Rhode Island Office Market

Rhode Island’s office market, like many other major markets in the country, has taken a hit, as of late.

“Office development is somewhat curtailed at the moment, due to the capital environment that we are in,” says Alden Anderson, senior vice president and partner with the Providence office of CB Richard Ellis - New England.

This has caused many developers delaying their project kick-offs until the economic climate improves, but some submarkets have still seen activity, mainly in the Providence suburbs.

“The submarkets with the most robust activity would be the northern Rhode Island market and the West Bay office market — West Bay being number one and northern Rhode Island being number two,” Anderson says. He adds that this excludes the Providence central business district, which has been able to maintain strong fundamentals throughout the current economic climate.

The West Bay market, for all of its activity, has also brought a lot of office product to the market. This was tempered with the recent sale of the Brooks Pharmacy headquarters. Shortly after constructing the 240,000-square-foot building, Brooks was sold to Rite-Aid, which decided to put the building on the market, rather than occupy it. Luckily, the Rhode Island Institute of Technology, which has been in acquisition mode lately, bought the property.

“When you have a suburban office market that is only 7.6 million square feet, that [would have] been a big chunk of space to absorb in the market, on top of the other currently available space,” Anderson says.

With moderate absorption, the overall vacancy rates for urban and suburban space at 14.8 percent at the end of last year and a lot of that vacancy can be attributed to the overall growth of the market. Most of the suburban development in Rhode Island tends to be on a smaller scale, ranging in size from 45,000 to 100,000 square feet. This is because most of the construction is done on a speculative basis. Local developers have used this approach to their advantage by expanding their portfolios from within.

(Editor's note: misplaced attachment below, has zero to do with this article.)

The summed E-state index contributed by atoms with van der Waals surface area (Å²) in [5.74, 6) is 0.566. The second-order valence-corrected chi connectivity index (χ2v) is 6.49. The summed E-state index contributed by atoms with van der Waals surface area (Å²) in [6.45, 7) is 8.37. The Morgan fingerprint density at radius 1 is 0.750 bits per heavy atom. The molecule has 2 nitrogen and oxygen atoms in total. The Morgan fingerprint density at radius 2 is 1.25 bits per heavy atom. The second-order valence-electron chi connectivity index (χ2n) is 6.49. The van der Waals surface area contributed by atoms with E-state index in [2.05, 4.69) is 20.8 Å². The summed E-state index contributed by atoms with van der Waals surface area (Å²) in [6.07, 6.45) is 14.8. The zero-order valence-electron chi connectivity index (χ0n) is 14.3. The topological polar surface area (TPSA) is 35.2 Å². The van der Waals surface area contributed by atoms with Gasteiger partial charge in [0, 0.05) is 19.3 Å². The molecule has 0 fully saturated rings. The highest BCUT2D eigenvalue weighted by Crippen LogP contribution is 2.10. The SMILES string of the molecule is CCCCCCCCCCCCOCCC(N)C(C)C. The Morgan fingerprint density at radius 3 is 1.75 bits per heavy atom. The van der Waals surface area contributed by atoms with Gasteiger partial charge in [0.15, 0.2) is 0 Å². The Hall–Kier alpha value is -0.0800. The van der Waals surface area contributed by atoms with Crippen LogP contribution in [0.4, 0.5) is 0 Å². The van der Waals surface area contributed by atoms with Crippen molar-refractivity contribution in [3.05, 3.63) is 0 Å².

“Generally speaking, the active developers [in Rhode Island] with significant portfolio, have expanded their portfolios organically with speculative development that is seeded by the tenant base,” Anderson says.

He adds that a developer will look at the number of tenants within its portfolio looking to expand before developing new product. Once these new tenants move in, the developer back fills their old locations with new tenants or other tenants seeking expansion. This also has the advantage of mitigating the developer’s risk when building on spec.

Ironically, the shining star of late in the Rhode Island suburban office market would have to be Aquidneck Island, which is driven by the defense industry. Rents here are also substantially below the cost of new office product, suppressing new development and driving rent growth. The Aquidneck Island market ended 2007 with a 5.8 percent vacancy rate, a number that is in stark contrast to the 30+% vacancy rate in the mid-1990’s and currently leading the Rhode Island suburban office market.

For the future, Anderson sees a sea change happening within the office market.

“We are entering a period where the market is shifting more towards a tenant market than a landlord market,” Anderson says. He adds that some markets, such as West Bay, this dynamic in the near term will benefit tenants that are in the market for space.

Despite its East Coast location, Rhode Island can sometimes take on the characteristics of a more inland office market, which tends to avoid the speculation that crops up on both coasts.

“Rhode Island historically have been a fairly smooth and steady market on the trend line, without boom and bust cycles compared to some of the more active markets, such as Boston,” Anderson says. “You don’t see the peaks and valleys in the office market, with regard to vacancy rates and rental rates.”

— Coleman Wood

©2008 France Publications, Inc. Duplication or reproduction of this article not permitted without authorization from France Publications, Inc. For information on reprints of this article contact Barbara Sherer at (630) 554-6054.

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